Jul 25, 2021
Civil Society Guide on Private-Public Partnerships

Civil Society Guide on Private Public Partnerships - Download Full Guide


The primary trend in public policy making began to change drastically since the early 1980s. A new course prevailed, which promoted individual initiative and the private sector, claiming it would improve economic performance, achieve growth and prosperity, and create job opportunities. The new trend grew in the wake of the global crisis in the 1970s that ravaged advanced capitalist countries’ economies and those of the Global South alike. The crisis had revealed the limitations of models based on Keynesian principles that had focused on the state’s role in managing the economy by expanding the demand for its outputs of goods and services. Enabled by the new trend, capital managed to overturn the balance of power in its favor at the expense of workers. The door was open to the state’s retreat regarding many of the social gains of the exploited, the underprivileged classes, and broad swathes of the middle class. The concept of private-public partnerships (PPPs) emerged in this context. It was presented as a solution to continue providing public services in countries suffering from financial crises or lack of funding, preventing them from fulfilling their duties towards citizens, especially the vulnerable and impoverished social groups. In parallel, this new managerial model for public utilities opened up new opportunities for multinational companies to accumulate capital and provided them with new markets in the countries of the South.

This guide aims to enable Arab civil society organizations (CSOs) to better understand PPPs, especially in the Arab regional context. It also proposes a conceptual framework for evaluating PPPs based on a human rights-development approach. It takes into account the 2030 Agenda for sustainable development and its goals as an agreed-upon general global framework. Moreover, the guide aims to highlight the role of civil society and social and popular movements in the social accountability of PPPs. It hopes to influence relevant authorities to provide public services to citizens, especially vulnerable and marginalized groups, and push for adopting alternative policies founded on rights and development.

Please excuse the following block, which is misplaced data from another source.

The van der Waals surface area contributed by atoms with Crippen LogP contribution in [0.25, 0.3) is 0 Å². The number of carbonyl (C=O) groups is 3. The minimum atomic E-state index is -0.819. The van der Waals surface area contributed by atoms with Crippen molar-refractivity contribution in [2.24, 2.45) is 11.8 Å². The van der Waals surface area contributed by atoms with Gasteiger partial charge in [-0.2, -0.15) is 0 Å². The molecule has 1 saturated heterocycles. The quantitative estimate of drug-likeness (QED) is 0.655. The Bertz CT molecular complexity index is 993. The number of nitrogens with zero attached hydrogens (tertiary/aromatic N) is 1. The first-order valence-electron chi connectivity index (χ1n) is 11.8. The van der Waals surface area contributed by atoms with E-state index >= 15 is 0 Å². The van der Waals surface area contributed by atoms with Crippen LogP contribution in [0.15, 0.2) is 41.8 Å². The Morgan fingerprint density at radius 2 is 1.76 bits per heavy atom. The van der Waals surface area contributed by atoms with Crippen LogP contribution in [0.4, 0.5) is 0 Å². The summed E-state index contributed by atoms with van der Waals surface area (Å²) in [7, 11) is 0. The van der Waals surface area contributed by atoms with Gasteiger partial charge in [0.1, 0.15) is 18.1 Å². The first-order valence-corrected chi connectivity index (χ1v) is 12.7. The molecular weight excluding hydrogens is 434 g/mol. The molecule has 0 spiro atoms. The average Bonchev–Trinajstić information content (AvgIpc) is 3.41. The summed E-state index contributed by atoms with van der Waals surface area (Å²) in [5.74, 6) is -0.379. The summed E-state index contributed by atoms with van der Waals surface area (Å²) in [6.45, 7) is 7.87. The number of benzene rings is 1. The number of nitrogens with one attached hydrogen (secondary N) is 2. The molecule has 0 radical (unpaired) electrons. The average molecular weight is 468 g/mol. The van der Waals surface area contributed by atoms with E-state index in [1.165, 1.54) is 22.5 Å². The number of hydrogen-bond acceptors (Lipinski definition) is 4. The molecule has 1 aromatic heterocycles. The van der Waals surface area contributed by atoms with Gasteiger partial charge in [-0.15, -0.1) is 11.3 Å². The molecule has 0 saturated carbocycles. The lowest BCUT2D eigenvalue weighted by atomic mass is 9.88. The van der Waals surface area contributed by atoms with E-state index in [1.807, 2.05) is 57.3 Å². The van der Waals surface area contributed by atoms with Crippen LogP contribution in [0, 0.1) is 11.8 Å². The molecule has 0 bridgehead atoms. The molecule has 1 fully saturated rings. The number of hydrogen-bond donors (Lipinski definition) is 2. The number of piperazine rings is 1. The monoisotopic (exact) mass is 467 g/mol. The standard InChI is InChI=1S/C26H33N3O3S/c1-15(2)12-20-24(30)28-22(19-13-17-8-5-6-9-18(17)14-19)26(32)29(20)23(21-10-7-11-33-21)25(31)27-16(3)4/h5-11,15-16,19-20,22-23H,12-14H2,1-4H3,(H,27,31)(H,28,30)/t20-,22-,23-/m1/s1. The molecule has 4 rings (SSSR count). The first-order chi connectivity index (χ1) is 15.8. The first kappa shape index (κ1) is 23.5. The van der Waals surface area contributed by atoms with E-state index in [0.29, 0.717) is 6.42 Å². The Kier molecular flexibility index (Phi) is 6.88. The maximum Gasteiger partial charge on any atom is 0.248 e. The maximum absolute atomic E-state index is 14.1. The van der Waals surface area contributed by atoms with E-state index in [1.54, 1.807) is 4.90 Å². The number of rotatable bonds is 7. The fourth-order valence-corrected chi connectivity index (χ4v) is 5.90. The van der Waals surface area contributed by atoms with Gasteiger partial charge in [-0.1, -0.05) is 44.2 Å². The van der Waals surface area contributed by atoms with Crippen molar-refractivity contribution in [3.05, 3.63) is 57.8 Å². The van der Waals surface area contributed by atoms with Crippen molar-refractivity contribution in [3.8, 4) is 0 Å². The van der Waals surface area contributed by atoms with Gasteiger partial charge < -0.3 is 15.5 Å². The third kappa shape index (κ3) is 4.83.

The guide consists of four parts:

1. Part One focuses on the definition of PPPs and highlights their potential benefits and disadvantages as a mechanism to meet the needs of “rights holders,” especially vulnerable and disadvantaged social groups.

2. Part Two deals with the experience of PPPs in the Arab world, highlighting their problems and challenges. 

3. Part Three presents the evaluation framework for PPP projects’ impacts on people’s lives, relying on a human rights-based approach. 

4. Part Four addresses the role of CSOs in PPPs, especially social accountability and transparency, in light of international and Arab experiences in this field. It also highlights the obstacles and challenges that prevent Arab CSOs from playing their integral role.